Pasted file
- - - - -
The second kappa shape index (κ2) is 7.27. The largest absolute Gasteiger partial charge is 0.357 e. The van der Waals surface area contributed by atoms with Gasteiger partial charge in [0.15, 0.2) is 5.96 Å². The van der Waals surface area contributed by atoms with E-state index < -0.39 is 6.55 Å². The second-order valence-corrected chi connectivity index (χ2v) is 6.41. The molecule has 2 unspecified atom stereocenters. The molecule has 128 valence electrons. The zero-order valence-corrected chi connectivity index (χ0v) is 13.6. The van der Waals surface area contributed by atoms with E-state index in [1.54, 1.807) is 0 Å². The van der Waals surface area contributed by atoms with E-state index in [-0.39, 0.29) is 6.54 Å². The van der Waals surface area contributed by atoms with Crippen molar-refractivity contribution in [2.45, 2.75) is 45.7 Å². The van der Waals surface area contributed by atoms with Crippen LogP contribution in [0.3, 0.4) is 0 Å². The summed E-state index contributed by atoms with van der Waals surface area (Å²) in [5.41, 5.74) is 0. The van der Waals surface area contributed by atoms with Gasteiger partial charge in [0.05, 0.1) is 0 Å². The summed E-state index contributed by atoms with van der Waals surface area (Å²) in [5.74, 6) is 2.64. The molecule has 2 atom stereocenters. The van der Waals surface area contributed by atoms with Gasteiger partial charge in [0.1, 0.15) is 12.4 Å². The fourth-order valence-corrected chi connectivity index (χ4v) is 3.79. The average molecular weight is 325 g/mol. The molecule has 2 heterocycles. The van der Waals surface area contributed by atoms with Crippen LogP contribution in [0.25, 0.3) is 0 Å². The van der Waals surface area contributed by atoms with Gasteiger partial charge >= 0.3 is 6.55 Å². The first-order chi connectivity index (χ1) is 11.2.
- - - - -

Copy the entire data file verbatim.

The second kappa shape index (κ2) is 7.27. The largest absolute Gasteiger partial charge is 0.357 e. The van der Waals surface area contributed by atoms with Gasteiger partial charge in [0.15, 0.2) is 5.96 Å². The van der Waals surface area contributed by atoms with E-state index < -0.39 is 6.55 Å². The second-order valence-corrected chi connectivity index (χ2v) is 6.41. The molecule has 2 unspecified atom stereocenters. The molecule has 128 valence electrons. The zero-order valence-corrected chi connectivity index (χ0v) is 13.6. The van der Waals surface area contributed by atoms with E-state index in [1.54, 1.807) is 0 Å². The van der Waals surface area contributed by atoms with E-state index in [-0.39, 0.29) is 6.54 Å². The van der Waals surface area contributed by atoms with Crippen molar-refractivity contribution in [2.45, 2.75) is 45.7 Å². The van der Waals surface area contributed by atoms with Crippen LogP contribution in [0.3, 0.4) is 0 Å². The summed E-state index contributed by atoms with van der Waals surface area (Å²) in [5.41, 5.74) is 0. The van der Waals surface area contributed by atoms with Gasteiger partial charge in [0.05, 0.1) is 0 Å². The summed E-state index contributed by atoms with van der Waals surface area (Å²) in [5.74, 6) is 2.64. The molecule has 2 atom stereocenters. The van der Waals surface area contributed by atoms with Gasteiger partial charge in [0.1, 0.15) is 12.4 Å². The fourth-order valence-corrected chi connectivity index (χ4v) is 3.79. The average molecular weight is 325 g/mol. The molecule has 2 heterocycles. The van der Waals surface area contributed by atoms with Crippen LogP contribution in [0.25, 0.3) is 0 Å². The van der Waals surface area contributed by atoms with Gasteiger partial charge >= 0.3 is 6.55 Å². The first-order chi connectivity index (χ1) is 11.2.